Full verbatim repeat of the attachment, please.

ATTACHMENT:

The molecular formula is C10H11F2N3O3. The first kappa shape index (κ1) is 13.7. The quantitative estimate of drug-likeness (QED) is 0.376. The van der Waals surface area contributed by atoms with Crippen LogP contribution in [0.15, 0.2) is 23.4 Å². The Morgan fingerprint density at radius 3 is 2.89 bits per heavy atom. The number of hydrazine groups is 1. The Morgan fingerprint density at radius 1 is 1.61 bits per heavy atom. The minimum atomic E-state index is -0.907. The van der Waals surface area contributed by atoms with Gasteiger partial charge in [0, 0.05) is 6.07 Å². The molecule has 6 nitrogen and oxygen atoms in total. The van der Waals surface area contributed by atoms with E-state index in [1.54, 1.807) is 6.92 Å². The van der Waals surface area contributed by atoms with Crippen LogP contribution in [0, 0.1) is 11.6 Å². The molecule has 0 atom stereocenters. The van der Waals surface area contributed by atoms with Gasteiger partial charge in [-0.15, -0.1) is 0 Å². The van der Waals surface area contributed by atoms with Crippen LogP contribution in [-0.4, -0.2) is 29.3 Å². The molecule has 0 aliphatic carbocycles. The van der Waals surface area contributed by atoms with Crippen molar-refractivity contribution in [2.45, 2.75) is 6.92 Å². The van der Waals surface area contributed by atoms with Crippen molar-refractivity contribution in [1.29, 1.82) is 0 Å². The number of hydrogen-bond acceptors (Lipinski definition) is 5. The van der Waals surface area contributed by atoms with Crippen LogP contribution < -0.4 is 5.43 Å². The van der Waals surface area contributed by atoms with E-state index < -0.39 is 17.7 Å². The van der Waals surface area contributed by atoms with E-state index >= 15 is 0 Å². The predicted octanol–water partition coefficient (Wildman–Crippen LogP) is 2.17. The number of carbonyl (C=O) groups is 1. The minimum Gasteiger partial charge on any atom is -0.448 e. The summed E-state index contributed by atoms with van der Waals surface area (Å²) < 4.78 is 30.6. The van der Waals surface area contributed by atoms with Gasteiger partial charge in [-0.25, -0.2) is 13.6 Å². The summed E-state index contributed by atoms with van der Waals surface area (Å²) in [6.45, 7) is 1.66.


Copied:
The molecular formula is C10H11F2N3O3. The first kappa shape index (κ1) is 13.7. The quantitative estimate of drug-likeness (QED) is 0.376. The van der Waals surface area contributed by atoms with Crippen LogP contribution in [0.15, 0.2) is 23.4 Å². The Morgan fingerprint density at radius 3 is 2.89 bits per heavy atom. The number of hydrazine groups is 1. The Morgan fingerprint density at radius 1 is 1.61 bits per heavy atom. The minimum atomic E-state index is -0.907. The van der Waals surface area contributed by atoms with Gasteiger partial charge in [0, 0.05) is 6.07 Å². The molecule has 6 nitrogen and oxygen atoms in total. The van der Waals surface area contributed by atoms with E-state index in [1.54, 1.807) is 6.92 Å². The van der Waals surface area contributed by atoms with Crippen LogP contribution in [0, 0.1) is 11.6 Å². The molecule has 0 atom stereocenters. The van der Waals surface area contributed by atoms with Gasteiger partial charge in [-0.15, -0.1) is 0 Å². The van der Waals surface area contributed by atoms with Crippen LogP contribution in [-0.4, -0.2) is 29.3 Å². The molecule has 0 aliphatic carbocycles. The van der Waals surface area contributed by atoms with Crippen molar-refractivity contribution in [2.45, 2.75) is 6.92 Å². The van der Waals surface area contributed by atoms with Crippen molar-refractivity contribution in [1.29, 1.82) is 0 Å². The number of hydrogen-bond acceptors (Lipinski definition) is 5. The van der Waals surface area contributed by atoms with Crippen LogP contribution < -0.4 is 5.43 Å². The van der Waals surface area contributed by atoms with E-state index < -0.39 is 17.7 Å². The van der Waals surface area contributed by atoms with E-state index >= 15 is 0 Å². The predicted octanol–water partition coefficient (Wildman–Crippen LogP) is 2.17. The number of carbonyl (C=O) groups is 1. The minimum Gasteiger partial charge on any atom is -0.448 e. The summed E-state index contributed by atoms with van der Waals surface area (Å²) < 4.78 is 30.6. The van der Waals surface area contributed by atoms with Gasteiger partial charge in [-0.25, -0.2) is 13.6 Å². The summed E-state index contributed by atoms with van der Waals surface area (Å²) in [6.45, 7) is 1.66.